Los Angeles

Patrick Hogan

Tortue Gallery

Throughout his too-short career, Patrick Hogan’s physical limitations determined his working method. All his adult life he worked from a wheel chair. Early on, when he had some use of his hands, he produced paintings on raw felt and kapok. He would brand canvases with a glob or two of paint, gestures that took the form of willful smears. These paintings are blunt, minimal, and somewhat surreal. The acrylic brushstrokes seem to float off the cloudlike surfaces.

Eventually Hogan devised a method of painting whereby an assistant would execute his work, yet no trace of the assistant’s touch would be visible. It worked like this: rope was wrapped around a fat barrel and painted according to Hogan’s instructions. Then it was unwound and nailed to a plywood support in geometric configurations. All this was intricately thought out in advance. Hogan filled in the nonroped centers with shallow pools of painted gesso or Rhoplex, which dried and cracked.

These areas have an eerie biological quality; at times, they resemble cake icing, at others, shallow pools of congealed mucus. In some pieces, Hogan coated entire paintings with a thin membrane of Rhoplex. This worked as a muting device: tiny strands of rope protrude in all directions like benign candy-coated prickles.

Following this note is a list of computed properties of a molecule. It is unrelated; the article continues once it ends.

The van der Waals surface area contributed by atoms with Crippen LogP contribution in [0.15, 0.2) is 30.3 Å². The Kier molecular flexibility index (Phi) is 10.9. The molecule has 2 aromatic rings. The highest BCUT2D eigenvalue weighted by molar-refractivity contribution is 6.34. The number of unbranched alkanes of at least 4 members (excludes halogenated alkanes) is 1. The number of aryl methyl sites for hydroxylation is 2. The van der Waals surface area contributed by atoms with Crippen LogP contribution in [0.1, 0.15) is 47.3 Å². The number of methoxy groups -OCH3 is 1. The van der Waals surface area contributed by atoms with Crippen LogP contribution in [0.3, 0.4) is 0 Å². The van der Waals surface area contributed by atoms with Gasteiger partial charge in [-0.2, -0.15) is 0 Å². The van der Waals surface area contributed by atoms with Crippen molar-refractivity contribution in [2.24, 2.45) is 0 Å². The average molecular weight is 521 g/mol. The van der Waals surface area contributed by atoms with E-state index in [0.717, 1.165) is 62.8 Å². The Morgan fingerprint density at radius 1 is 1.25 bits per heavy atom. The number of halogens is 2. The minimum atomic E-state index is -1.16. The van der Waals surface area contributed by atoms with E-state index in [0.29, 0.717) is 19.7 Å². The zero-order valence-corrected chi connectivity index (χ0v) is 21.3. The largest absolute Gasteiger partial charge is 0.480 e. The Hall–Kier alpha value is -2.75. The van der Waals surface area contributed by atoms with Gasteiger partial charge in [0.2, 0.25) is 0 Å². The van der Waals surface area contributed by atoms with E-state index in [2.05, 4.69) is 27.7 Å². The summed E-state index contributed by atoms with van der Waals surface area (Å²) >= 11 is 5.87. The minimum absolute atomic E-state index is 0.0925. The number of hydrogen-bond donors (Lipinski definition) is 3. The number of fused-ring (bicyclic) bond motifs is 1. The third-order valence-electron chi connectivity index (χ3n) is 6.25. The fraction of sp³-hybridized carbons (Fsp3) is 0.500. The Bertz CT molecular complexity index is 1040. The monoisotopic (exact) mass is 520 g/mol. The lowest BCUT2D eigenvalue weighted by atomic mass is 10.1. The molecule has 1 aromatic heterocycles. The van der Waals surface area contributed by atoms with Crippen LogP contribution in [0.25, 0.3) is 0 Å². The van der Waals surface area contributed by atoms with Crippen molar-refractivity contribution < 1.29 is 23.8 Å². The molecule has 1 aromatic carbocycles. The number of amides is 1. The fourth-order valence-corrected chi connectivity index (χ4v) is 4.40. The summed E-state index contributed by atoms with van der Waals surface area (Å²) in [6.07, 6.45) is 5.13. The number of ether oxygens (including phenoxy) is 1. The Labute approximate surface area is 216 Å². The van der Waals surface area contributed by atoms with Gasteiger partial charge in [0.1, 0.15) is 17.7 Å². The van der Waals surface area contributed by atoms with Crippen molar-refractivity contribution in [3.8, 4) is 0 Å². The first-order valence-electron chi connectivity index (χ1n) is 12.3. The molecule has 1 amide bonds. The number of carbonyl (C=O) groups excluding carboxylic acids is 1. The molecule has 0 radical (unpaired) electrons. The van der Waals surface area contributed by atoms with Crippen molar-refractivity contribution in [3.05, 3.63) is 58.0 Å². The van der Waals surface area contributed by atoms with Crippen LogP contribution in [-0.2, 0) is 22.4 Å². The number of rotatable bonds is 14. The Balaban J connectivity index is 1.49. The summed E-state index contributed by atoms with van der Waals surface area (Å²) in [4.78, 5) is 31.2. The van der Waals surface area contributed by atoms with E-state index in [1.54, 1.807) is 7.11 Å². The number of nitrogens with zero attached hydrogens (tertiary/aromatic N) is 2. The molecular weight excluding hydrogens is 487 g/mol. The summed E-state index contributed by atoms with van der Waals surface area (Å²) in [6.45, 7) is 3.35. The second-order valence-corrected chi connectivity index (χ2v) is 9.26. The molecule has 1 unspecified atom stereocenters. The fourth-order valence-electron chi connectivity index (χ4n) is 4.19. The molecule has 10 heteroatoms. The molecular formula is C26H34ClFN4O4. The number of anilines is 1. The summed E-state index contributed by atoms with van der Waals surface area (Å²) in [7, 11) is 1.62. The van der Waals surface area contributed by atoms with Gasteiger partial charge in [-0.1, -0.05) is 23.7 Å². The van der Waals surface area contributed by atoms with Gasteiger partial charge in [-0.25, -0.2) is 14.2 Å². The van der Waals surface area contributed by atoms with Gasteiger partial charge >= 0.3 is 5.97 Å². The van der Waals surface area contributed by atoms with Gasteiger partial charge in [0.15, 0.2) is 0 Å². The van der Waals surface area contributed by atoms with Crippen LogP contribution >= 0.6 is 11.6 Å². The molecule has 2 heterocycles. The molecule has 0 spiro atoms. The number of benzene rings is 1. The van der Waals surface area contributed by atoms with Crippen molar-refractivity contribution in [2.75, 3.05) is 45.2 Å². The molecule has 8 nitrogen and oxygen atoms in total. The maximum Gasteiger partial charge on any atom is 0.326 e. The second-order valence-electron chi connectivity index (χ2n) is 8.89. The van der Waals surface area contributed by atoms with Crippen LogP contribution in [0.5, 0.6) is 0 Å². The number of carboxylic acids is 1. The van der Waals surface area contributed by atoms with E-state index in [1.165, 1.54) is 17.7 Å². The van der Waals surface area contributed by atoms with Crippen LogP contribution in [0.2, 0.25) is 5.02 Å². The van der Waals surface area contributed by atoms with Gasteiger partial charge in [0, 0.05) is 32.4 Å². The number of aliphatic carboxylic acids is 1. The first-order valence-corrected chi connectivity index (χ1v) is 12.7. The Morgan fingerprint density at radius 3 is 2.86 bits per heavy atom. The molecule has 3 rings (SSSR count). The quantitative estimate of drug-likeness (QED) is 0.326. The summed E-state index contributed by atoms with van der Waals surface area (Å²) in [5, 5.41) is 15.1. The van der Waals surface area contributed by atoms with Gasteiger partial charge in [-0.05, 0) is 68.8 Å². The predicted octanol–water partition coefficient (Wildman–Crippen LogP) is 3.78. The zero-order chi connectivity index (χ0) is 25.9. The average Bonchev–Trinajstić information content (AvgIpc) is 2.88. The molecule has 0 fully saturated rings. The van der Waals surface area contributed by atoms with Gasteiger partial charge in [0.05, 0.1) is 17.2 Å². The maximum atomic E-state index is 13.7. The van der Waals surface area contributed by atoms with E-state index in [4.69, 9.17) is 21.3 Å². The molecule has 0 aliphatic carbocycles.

Hogan’s paintings are tight decorative objects loaded with tension—large, bulky, tactile, optical wonders. They move from being intricately speckled systems of color to cool airless corridors of space. They are austere, sedate, and repellent. Thematically, his work is very much the epitome of the window and the prison. His vision comes across as something caught, surrounded, trapped. Perhaps this is an obvious and unwanted interpretation, but it is nearly unavoidable. I cannot look at these paintings without thinking of Hogan’s actual body. The abstractions almost always took the form of contortions that paralleled Hogan’s own tiny pretzeled figure. Emotional response is seldom what a pure abstractionist wishes to elicit. But Hogan’s imagery and working method are inseparable. The paintings can be read both on strictly formal terms—depth, flatness, size, shape, texture, repetition—and as personifications of a kind of bondage.

With the use of a mouthpiece, Hogan produced a number of small watercolors and ballpoint-pen drawings. These works, though identical in theme to the paintings described above, possess curious differences. Here, the brushstrokes literally resemble taut muscle tissue. The works have a soulful fury about them. Hogan’s actual touch is graceful and somewhat frightening. The artist’s courage and intellectual aggressiveness were inspirational on the L.A. art scene. His recent death has left the city in a disquieting state of remembrance.

Benjamin Weissman